Scientists in Spain report that white bread, a much-maligned food, looks like it can encourage the growth of some beneficial gut bacteria. Their research (“Pilot Study of Diet and Microbiota: Interactive Associations of Fibers and Polyphenols with Human Intestinal Bacteria”) was published in the Journal of Agricultural and Food Chemistry.
Sonia González from the University of Oviedo and colleagues note that our gut microbiomes play an important role in our health. When certain populations of bacteria drop, people become more prone to disease. One of the most effective ways to maintain a good balance of the microbiome is through our diets.
To figure out what dietary ingredients promote helpful bacteria, several studies have looked at the effects of individual fibers and probiotics. But few researchers had investigated the role of polyphenols, which are common in much of what we consume (spices, teas, fruits, and vegetables), or how polyphenols and fibers together help balance our gut microbes. González's team wanted to fill that gap.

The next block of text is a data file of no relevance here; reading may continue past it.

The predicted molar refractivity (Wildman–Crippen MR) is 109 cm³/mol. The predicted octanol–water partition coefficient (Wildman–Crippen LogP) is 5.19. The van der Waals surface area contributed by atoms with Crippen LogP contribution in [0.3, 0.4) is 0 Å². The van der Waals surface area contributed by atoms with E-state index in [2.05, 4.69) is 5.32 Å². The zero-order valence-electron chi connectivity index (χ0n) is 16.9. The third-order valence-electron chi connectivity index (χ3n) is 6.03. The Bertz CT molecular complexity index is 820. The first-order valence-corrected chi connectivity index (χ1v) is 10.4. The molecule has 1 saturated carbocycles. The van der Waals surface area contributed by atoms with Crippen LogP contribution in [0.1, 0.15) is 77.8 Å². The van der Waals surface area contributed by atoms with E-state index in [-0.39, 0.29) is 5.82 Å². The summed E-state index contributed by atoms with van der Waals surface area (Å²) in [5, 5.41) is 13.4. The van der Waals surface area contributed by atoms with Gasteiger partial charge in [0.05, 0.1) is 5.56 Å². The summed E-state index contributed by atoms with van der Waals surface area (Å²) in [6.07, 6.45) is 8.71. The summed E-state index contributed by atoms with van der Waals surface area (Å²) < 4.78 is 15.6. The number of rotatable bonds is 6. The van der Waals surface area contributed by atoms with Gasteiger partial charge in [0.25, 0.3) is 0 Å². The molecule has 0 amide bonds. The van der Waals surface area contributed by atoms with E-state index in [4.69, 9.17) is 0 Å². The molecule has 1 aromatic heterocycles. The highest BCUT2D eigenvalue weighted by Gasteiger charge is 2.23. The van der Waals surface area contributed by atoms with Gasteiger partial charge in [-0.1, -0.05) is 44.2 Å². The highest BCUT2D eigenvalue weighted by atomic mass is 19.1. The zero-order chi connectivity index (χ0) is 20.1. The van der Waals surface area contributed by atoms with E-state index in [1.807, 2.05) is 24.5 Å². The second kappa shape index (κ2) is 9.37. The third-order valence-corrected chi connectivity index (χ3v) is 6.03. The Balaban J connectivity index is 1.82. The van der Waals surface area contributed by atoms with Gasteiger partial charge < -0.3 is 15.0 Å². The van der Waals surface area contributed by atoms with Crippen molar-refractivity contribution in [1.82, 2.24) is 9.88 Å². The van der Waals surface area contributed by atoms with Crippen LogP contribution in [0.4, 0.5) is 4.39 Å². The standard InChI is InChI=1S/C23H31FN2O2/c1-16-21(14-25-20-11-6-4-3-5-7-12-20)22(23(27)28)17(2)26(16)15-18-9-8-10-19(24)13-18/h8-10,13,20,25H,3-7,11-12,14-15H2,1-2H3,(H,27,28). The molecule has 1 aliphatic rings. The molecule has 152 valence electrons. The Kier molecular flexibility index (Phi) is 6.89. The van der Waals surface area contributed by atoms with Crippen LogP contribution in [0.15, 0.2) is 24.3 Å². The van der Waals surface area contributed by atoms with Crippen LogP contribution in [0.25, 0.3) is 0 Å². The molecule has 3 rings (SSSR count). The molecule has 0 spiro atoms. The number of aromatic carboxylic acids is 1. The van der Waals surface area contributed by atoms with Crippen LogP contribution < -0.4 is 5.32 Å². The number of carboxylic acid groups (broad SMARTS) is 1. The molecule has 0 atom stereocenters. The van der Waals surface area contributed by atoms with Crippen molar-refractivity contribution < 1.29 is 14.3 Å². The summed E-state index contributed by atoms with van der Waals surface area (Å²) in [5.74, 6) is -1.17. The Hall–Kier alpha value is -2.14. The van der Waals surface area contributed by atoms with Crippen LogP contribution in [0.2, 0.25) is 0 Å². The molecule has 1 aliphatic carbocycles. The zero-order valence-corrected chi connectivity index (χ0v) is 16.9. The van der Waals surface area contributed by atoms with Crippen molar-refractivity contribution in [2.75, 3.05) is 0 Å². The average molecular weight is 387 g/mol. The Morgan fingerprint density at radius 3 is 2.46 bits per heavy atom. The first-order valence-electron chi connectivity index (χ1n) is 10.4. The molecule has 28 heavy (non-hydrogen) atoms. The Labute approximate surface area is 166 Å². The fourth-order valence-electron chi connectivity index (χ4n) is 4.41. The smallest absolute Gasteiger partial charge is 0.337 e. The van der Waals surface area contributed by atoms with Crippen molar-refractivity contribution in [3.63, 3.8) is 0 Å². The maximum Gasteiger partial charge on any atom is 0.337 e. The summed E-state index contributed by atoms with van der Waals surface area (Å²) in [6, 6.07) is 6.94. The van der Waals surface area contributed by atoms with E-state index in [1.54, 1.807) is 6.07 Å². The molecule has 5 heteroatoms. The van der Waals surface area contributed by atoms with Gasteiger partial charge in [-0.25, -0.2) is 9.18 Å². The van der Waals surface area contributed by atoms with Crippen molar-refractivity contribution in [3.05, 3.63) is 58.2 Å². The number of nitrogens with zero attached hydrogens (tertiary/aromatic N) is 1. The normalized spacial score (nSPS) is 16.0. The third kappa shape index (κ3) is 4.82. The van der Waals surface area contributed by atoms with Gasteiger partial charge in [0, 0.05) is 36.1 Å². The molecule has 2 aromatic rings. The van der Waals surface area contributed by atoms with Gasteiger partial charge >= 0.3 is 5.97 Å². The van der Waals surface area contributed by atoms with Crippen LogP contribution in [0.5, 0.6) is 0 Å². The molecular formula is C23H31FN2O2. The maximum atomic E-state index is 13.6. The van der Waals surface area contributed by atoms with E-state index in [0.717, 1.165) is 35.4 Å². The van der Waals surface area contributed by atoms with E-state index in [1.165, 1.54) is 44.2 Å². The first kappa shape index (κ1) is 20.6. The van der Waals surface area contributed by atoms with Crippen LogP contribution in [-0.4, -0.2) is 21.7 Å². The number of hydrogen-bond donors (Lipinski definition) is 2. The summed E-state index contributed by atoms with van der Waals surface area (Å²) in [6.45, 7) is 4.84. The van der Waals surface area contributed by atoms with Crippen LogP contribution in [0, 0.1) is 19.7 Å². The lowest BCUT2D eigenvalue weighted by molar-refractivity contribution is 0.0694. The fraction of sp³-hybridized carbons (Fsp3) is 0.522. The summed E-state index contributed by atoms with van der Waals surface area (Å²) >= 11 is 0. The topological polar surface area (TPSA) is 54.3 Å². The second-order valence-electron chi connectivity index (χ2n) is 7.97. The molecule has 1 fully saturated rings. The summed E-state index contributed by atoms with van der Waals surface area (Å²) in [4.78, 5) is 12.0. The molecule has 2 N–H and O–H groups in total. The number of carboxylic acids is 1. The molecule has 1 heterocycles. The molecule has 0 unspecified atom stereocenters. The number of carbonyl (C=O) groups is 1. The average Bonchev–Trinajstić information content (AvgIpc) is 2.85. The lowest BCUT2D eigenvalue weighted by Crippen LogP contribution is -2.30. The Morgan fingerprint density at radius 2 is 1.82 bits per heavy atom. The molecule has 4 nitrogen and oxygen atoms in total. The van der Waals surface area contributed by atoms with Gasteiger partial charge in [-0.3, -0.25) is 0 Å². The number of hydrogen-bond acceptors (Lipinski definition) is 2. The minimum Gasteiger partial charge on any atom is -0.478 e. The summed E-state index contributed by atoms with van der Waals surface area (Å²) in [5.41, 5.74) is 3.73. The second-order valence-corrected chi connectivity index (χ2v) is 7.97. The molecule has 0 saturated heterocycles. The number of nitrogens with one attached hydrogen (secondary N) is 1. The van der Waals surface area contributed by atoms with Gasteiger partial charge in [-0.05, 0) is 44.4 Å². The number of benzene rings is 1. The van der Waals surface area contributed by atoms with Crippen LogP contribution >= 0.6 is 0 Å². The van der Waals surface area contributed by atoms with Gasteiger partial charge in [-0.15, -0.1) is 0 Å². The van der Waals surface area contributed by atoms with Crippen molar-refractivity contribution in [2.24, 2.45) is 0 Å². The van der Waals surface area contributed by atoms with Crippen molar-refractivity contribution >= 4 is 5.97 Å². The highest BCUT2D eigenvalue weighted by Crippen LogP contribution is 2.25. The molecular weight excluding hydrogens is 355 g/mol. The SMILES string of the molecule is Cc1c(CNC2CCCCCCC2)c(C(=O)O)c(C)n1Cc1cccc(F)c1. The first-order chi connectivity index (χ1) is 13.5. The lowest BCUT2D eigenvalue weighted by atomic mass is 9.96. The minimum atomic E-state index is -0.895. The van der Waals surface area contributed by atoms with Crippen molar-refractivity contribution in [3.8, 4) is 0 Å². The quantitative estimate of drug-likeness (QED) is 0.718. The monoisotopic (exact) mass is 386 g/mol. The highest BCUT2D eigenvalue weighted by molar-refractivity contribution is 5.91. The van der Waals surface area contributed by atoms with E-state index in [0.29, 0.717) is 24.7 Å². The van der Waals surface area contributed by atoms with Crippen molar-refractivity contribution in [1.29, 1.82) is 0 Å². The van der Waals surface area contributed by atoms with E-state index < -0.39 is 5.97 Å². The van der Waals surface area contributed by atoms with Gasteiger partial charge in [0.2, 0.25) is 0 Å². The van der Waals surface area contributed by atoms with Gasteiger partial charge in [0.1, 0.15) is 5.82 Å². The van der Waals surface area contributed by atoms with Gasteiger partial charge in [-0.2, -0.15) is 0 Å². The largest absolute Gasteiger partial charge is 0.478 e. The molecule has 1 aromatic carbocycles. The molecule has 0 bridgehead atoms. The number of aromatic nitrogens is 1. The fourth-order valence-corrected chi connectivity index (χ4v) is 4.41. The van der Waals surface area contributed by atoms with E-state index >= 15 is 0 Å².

To do so, they asked 38 healthy adults questions about their diets and figured out which bacteria were present in the participants' stool samples. Their analysis revealed that pectin, a compound in citrus fruits, lowers the levels of some helpful bacteria. This is contrary to previous research on pectin alone. The researchers suggest that pectin interacts with other substances in oranges, leading to this unexpected effect.
Their most novel finding, they said, was that white bread boosted Lactobacillus, a group of beneficial bacteria.
“Because some effects on intestinal microbiota attributed to isolated fibers or polyphenols might be modified by other components present in the same food, future research should be focused on diet rather than individual compounds,” concluded the investigators in their article.